Page:Dickens - A tale of two cities, 1898.djvu/145

This page needs to be proofread.
105
DOCTOR MANETTFS LODGINGS.

retirement on it. There were few buildings then, north of the Oxford-road, and forest-trees flourished, and wild flowers grew, and the hawthorn blossomed, in the now vanished fields. As a consequence, country airs circulated in Soho with vigorous freedom, instead of languishing into the parish like stray paupers without a settlement; and there was many a good south wall, not far off, on which the peaches ripened in their season.

The summer light struck into the corner brilliantly in the earlier part of the day; but, when the streets grew hot, the corner was in shadow, though not in shadow so remote but that you could see beyond it into a glare of brightness. It was a cool spot, staid but cheerful, a wonderful place for echoes, and a very harbour from the raging streets.

There ought to have been a tranquil bark in such an anchorage, and there was. The Doctor occupied two floors of a large stiff house, where several callings purported to be pursued by day, but whereof little was audible any day, and which was shunned by all of them at night. In a building at the back, attainable by a courtyard where a plane-tree rustled its green leaves, church-organs claimed to be made, and silver to be chased, and likewise gold to be beaten by some mysterious giant who had a golden arm starting out of the wall of the front hall—as if he had beaten himself precious, and menaced a similar conversion of all visitors. Very little of these trades, or of a lonely lodger rumoured to live up-stairs, or of a dim coach-trimming maker asserted to have a counting-house below, was ever heard or seen. Occasionally, a stray workman putting his coat on, traversed the hall, or a stranger peered about there, or a distant clink was heard across the court-yard, or a thump from the golden giant. These, however, were only the exceptions required to prove the rule that the sparrows in the plane-tree behind the house, and the echoes in the corner before it, had their own way from Sunday morning unto Saturday night.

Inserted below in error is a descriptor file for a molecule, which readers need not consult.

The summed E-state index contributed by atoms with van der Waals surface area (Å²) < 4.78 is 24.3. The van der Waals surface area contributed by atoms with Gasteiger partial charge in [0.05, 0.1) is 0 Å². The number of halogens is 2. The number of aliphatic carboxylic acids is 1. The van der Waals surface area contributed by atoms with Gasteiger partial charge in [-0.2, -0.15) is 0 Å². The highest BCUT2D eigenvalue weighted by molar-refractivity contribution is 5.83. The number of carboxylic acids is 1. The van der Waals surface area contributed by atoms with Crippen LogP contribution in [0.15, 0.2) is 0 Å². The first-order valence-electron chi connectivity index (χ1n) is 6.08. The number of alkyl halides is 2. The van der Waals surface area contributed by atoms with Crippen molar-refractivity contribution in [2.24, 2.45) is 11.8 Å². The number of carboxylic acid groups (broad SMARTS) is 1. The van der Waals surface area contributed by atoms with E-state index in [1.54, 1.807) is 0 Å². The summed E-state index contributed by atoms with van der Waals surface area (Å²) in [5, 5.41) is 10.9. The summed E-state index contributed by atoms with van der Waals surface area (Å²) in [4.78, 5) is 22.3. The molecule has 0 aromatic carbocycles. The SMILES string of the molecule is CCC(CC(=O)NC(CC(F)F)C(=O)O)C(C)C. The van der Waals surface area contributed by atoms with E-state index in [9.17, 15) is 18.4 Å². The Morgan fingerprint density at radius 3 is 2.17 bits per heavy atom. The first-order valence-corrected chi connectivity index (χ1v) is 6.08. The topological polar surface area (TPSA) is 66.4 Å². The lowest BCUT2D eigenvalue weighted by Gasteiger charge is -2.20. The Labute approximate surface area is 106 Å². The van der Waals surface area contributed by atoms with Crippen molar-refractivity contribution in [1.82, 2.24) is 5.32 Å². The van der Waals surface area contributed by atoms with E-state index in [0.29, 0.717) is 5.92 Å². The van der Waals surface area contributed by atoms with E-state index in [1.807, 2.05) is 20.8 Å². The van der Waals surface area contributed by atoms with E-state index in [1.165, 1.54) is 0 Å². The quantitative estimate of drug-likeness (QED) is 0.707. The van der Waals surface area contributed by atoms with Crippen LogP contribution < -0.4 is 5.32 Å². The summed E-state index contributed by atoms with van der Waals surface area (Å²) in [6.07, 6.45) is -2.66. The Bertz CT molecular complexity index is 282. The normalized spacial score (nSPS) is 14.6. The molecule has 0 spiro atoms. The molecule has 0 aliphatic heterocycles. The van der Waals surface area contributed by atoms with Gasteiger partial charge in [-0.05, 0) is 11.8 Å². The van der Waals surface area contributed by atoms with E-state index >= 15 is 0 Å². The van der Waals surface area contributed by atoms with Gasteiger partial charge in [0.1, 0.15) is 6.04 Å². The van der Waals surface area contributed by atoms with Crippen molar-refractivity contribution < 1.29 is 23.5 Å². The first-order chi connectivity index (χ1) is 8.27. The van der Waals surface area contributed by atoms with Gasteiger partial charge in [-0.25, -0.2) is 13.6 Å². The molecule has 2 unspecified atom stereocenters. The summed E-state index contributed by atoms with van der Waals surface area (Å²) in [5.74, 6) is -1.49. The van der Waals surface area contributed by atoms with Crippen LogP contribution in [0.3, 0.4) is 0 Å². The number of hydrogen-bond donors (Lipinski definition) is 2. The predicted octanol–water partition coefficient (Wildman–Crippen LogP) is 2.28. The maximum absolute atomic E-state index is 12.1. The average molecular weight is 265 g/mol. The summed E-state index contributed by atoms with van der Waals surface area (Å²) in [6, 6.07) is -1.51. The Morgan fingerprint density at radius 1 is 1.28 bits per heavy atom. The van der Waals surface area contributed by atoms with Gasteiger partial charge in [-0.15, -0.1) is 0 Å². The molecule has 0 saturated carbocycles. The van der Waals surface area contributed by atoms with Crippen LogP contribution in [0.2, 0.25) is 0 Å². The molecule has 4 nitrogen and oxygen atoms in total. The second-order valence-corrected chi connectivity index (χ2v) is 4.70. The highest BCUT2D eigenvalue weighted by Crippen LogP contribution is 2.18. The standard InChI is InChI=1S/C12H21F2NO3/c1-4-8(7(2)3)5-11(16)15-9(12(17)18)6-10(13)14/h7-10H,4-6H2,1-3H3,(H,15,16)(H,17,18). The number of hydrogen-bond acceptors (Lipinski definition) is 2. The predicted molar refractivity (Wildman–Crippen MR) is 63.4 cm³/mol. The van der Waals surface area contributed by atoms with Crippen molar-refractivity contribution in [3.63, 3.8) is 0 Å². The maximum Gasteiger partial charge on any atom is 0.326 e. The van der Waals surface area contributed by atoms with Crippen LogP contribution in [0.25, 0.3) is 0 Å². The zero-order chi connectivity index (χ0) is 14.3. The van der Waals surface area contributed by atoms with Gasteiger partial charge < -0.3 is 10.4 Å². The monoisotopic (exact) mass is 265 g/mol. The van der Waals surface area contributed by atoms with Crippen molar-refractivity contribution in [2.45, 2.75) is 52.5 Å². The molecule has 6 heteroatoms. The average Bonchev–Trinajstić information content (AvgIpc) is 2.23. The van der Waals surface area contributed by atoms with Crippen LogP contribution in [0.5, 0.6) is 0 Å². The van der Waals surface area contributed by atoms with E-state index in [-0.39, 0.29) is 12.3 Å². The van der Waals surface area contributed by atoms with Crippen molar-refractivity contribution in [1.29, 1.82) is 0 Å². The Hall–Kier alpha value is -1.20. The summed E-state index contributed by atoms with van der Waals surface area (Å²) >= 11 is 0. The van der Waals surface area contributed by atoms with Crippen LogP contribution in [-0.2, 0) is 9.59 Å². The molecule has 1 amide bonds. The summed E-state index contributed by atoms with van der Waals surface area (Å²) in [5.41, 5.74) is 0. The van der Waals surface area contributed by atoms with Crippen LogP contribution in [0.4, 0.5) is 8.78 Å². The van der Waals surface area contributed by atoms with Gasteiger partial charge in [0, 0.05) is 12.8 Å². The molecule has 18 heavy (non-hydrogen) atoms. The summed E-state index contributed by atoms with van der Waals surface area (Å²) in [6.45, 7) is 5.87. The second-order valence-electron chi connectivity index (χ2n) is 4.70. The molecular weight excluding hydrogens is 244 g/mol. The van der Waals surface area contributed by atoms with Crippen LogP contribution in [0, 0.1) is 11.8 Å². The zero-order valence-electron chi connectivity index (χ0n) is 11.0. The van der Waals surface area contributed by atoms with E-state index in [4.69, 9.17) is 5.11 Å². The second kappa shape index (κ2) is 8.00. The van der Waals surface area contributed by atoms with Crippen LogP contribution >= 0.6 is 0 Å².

Doctor Manette received such patients here as his old